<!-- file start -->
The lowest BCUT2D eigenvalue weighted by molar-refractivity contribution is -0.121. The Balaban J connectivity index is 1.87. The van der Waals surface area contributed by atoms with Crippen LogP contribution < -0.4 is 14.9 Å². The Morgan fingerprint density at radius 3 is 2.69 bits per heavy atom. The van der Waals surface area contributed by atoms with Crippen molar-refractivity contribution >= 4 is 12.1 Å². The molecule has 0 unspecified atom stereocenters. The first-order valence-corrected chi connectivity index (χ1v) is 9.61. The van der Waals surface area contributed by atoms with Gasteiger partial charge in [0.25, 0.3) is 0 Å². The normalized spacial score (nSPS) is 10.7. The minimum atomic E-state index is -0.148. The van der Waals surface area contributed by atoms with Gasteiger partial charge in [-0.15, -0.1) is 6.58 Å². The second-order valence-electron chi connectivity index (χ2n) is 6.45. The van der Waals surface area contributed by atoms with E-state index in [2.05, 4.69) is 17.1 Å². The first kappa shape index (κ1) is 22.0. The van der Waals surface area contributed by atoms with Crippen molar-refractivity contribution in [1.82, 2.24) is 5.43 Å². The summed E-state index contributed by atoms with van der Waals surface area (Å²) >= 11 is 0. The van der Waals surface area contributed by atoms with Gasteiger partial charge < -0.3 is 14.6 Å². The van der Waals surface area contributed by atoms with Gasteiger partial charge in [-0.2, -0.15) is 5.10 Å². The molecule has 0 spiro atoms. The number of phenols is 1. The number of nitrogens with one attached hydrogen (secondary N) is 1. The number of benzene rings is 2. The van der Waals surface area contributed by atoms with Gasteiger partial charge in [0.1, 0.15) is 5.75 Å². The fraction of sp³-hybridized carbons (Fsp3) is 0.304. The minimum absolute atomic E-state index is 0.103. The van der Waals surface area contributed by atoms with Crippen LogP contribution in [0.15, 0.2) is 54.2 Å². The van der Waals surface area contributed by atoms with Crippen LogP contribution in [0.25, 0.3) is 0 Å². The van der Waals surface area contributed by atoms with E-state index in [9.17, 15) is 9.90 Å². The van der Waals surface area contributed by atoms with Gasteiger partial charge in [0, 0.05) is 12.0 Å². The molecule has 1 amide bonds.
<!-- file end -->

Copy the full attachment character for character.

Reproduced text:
The lowest BCUT2D eigenvalue weighted by molar-refractivity contribution is -0.121. The Balaban J connectivity index is 1.87. The van der Waals surface area contributed by atoms with Crippen LogP contribution < -0.4 is 14.9 Å². The Morgan fingerprint density at radius 3 is 2.69 bits per heavy atom. The van der Waals surface area contributed by atoms with Crippen molar-refractivity contribution >= 4 is 12.1 Å². The molecule has 0 unspecified atom stereocenters. The first-order valence-corrected chi connectivity index (χ1v) is 9.61. The van der Waals surface area contributed by atoms with Gasteiger partial charge in [0.25, 0.3) is 0 Å². The normalized spacial score (nSPS) is 10.7. The minimum atomic E-state index is -0.148. The van der Waals surface area contributed by atoms with Gasteiger partial charge in [-0.15, -0.1) is 6.58 Å². The second-order valence-electron chi connectivity index (χ2n) is 6.45. The van der Waals surface area contributed by atoms with E-state index in [2.05, 4.69) is 17.1 Å². The first kappa shape index (κ1) is 22.0. The van der Waals surface area contributed by atoms with Crippen molar-refractivity contribution in [1.82, 2.24) is 5.43 Å². The summed E-state index contributed by atoms with van der Waals surface area (Å²) >= 11 is 0. The van der Waals surface area contributed by atoms with Gasteiger partial charge < -0.3 is 14.6 Å². The van der Waals surface area contributed by atoms with Gasteiger partial charge in [-0.2, -0.15) is 5.10 Å². The molecule has 0 spiro atoms. The number of phenols is 1. The number of nitrogens with one attached hydrogen (secondary N) is 1. The number of benzene rings is 2. The van der Waals surface area contributed by atoms with Gasteiger partial charge in [0.1, 0.15) is 5.75 Å². The fraction of sp³-hybridized carbons (Fsp3) is 0.304. The minimum absolute atomic E-state index is 0.103. The van der Waals surface area contributed by atoms with Crippen LogP contribution in [0.15, 0.2) is 54.2 Å². The van der Waals surface area contributed by atoms with Crippen LogP contribution in [0.25, 0.3) is 0 Å². The van der Waals surface area contributed by atoms with E-state index in [9.17, 15) is 9.90 Å². The van der Waals surface area contributed by atoms with Gasteiger partial charge in [0, 0.05) is 12.0 Å². The molecule has 1 amide bonds.